While UKES is designed to provide institutions with valuable insight into the nature of the student learning experience, recent research published by the HEA suggests it might have another purpose. The research assesses UKES results at 24 higher education institutions and finds a statistically significant relationship between high levels of HEA Fellowship (accredited professional development) and strong UKES scores on how students interact with staff and reflect on their learning. Although more research needs to be done in this area, it is encouraging to see evidence of a link between investment in professional development and improved teaching quality and student learning.

Students, for their part, are in no doubt about the importance of training. When asked about three different characteristics of the people who teach them – whether they have received training in how to teach; whether they are currently active researchers; and whether they have expertise in their professional or industrial field – 39% of students ranked ‘training in how to teach’ first. Being an active researcher was a much lower priority, ranked first by only 17% of students.

Effective student engagement is clearly only one measure of teaching excellence, and student reporting of their behaviour needs to be corroborated by other evidence. Nonetheless, the research and expertise available all points to measures of student engagement being far more suited to the future of the TEF than the NSS. This will be even more the case when the TEF moves from an institutional to a disciplinary assessment.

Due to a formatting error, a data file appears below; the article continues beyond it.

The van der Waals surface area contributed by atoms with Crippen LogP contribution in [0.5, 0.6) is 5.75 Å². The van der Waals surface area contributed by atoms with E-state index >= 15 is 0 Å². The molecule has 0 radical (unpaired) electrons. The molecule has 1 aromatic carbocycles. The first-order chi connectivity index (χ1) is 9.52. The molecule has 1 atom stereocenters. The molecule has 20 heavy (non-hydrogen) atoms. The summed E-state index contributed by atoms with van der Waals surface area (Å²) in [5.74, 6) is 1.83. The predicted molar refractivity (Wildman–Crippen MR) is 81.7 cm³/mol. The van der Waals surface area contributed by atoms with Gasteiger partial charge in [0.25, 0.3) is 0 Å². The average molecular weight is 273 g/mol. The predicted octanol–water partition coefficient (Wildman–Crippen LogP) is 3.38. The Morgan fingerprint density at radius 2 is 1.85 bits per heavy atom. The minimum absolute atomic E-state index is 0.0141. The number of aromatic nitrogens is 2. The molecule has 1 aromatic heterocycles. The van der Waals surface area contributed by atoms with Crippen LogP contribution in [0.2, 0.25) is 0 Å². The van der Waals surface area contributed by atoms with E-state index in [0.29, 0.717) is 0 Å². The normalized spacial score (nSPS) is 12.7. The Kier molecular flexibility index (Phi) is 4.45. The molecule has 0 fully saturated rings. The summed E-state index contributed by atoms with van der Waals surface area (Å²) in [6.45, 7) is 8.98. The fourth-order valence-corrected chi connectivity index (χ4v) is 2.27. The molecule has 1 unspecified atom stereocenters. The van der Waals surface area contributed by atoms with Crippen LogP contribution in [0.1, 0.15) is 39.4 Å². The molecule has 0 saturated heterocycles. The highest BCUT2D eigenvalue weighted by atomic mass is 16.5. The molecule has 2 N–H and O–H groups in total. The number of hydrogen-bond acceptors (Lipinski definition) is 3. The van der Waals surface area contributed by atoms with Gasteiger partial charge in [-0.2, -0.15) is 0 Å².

3 responses to “Students get out what they put in – TEF must measure this

  1. Intersting article but inclusion as a metric almost certainly demands some sort of scoring system and I’d hate to see an institution penalised for poor student engagement when this is so clearly also a reponsibility to be borne by the students themselves.

  2. Why on earth should it matter if students rank the importance of their lecturers having had training in how to teach higher than their being research active? We’re asking people who have no experience in teaching to tell those with experience in teaching what makes for a good teacher. Time and time again the research has shown that students are terrible at judging what makes for good teachers – they rank teaching that’s less demanding and delivered by white men higher than other sorts of teaching. Student evaluations measure student satisfaction not teaching quality.

  3. So, the quantity of effort and time that students put into their studies is a major determinant of their learning. This is an important and frequently/confirmed result – see reviews from TLRP and, decades before, Chickering and Gamson. (This result may help explain why writing and defending an essay or two each week seems to help produce graduates who often achieve so much in the world.)

    This result being clear, why get tangled up with trying to measure a problematic element called “engagement”? Instead measure the amount of time students apply to their studies – as HEPI has done over the years. This study time – absolutely not the same as contact or teaching time – may also be one good proxy measure for student effort, along with the amount of work students do and produce during their studies. Ask students why they apply the amount of time and effort they apply, why they do the quantity and kind of work that they do – this should help us disentangle “student” and “course” factors.

    Let’s keep it as simple and direct as we can, and make best use of what we know about learning.